Illuminated Spaces – Bring to Light by Stafford Architecture
Sydney, NSW, Australia

Photography Anson Smart
Interior Design Stafford Architecture
Words Camille Khouri
Bring To Light By Stafford Architecture Project Feature The Local Project Image 11

Previously dark and compartmentalised, this Darling Point terrace house has undergone a complete transformation. Stafford Architecture created a newly open floor plan and injected daylight into its heart, resulting in a spacious home with that by turns surprises and delights.

With views over Rushcutters Bay, the original house had plenty of potential, but reaching it required a complete overhaul and that several challenges be overcome. The site is just 7.5m wide and, due to a heritage conservation zoning, the existing roof line and chimneys needed to be retained. The two walls that continue down the length of the house were propped up while the interiors were completely gutted, providing Stafford Architecture with a clean slate to redesign the interior spaces.

“The existing house was dark and full of pokey rooms, so opening up the floor plan and bringing in as much natural light as possible was key,” says architect Bronwyn Litera. “It was important to create connections through the length of the house, to make it feel more open and avoid any dead ends.”

Arches, reminiscent of the home’s original architecture, are used throughout the house as a way of blurring the lines between spaces and creating a sense of continuity.

A varied material palette of robust and honest materials, illuminated by rich daylight, helps to bring the home to life.

The material palette is raw and honest, with wide oak floorboards and Tasmanian oak battening chosen to bring warmth to the lofty spaces. Cast concrete is used for floating vanities in the bathroom, providing a sense of history. This material is echoed elsewhere in the house, such as in cabinetry tops in the bedroom and the hearth in the living room. “Clean white ceilings reflect and bounce the light the house captures, and curved edges give spaces a feeling of endlessness,” says Bronwyn. “At special moments we introduced unique materials, such as the monolithic quartzite island bench that grounds the towering void above, and recycled terracotta roof tiles laid in a herringbone pattern in the dining room.”

The house has delights around every corner. In the lower-level rumpus room, a clever custom-made bookshelf slides across to hide the TV. A 3m-long saltwater aquarium that mimics the conditions of the Great Barrier Reef runs along one wall of the living room, in line with the kitchen cabinetry. This was a passion project for the client and required the floor to be specifically engineered to carry its weight.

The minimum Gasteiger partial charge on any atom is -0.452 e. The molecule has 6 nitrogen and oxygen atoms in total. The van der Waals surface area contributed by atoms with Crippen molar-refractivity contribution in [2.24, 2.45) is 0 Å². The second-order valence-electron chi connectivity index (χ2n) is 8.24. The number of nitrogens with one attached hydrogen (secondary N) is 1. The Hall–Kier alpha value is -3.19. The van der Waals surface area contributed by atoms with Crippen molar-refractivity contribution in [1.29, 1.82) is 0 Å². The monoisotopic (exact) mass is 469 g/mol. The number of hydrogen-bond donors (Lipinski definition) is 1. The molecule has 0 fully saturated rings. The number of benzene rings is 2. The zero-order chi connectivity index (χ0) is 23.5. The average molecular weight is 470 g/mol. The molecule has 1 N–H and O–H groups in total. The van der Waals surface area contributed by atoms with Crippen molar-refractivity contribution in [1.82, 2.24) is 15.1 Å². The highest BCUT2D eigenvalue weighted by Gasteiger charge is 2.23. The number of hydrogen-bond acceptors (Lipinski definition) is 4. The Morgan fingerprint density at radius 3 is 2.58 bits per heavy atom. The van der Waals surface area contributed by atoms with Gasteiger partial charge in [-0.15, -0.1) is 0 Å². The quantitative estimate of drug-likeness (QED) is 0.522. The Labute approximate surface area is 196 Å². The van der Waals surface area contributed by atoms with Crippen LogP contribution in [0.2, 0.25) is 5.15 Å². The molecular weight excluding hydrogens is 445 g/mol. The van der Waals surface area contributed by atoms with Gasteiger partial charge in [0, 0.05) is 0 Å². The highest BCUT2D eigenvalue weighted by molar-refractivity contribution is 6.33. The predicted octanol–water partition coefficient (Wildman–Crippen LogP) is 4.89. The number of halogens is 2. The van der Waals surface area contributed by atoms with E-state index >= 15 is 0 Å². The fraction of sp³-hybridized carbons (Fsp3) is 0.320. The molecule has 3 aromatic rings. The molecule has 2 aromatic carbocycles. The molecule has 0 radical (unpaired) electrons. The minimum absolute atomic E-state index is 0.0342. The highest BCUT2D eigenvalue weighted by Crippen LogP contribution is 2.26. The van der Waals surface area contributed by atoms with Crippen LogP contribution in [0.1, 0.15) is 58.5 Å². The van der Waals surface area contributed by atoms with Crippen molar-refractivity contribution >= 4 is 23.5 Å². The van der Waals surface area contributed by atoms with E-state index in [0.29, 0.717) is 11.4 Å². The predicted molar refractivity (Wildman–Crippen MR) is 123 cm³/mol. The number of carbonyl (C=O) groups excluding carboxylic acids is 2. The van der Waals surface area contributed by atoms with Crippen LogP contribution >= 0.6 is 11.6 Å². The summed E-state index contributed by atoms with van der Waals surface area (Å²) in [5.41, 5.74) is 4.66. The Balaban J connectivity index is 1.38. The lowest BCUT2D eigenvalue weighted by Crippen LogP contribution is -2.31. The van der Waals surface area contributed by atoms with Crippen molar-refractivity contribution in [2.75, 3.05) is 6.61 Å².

“Clean white ceilings reflect and bounce the light the house captures, and curved edges give spaces a feeling of endlessness.”

Curves and arches echo throughout the home, including the bathrooms where, along with a palette of cast concrete and timber, they bring about the aesthetic of an ancient Spanish bath.

Opening the home up to the incredible views of the bay and surrounds was also a top priority for the architects when planning the interiors. From the entry gate, it is now possible to see all the way through to the tops of the sails in Rushcutters Bay. A three-storey-high window to the west provides a view across to the trees and the bay beyond as you enter the house.

With a street frontage that appears modest, Bring to Light elicits surprise from visitors, says Bronwyn. “The design focused on connecting its inhabitants to the view, and on bringing light to even the furthest corners, but I think despite the intention being there, everyone still had their breath taken away on walking under the central void for the first time. The pure scale of the space, and the transformation from the pokey and dark terrace house that it was, is unbelievable.”

“The pure scale of the space, and the transformation from the pokey and dark terrace house that it was, is unbelievable.”

Bring To Light By Stafford Architecture Project Feature The Local Project Image 29
Published 4 January, 2021
Photography  Anson Smart
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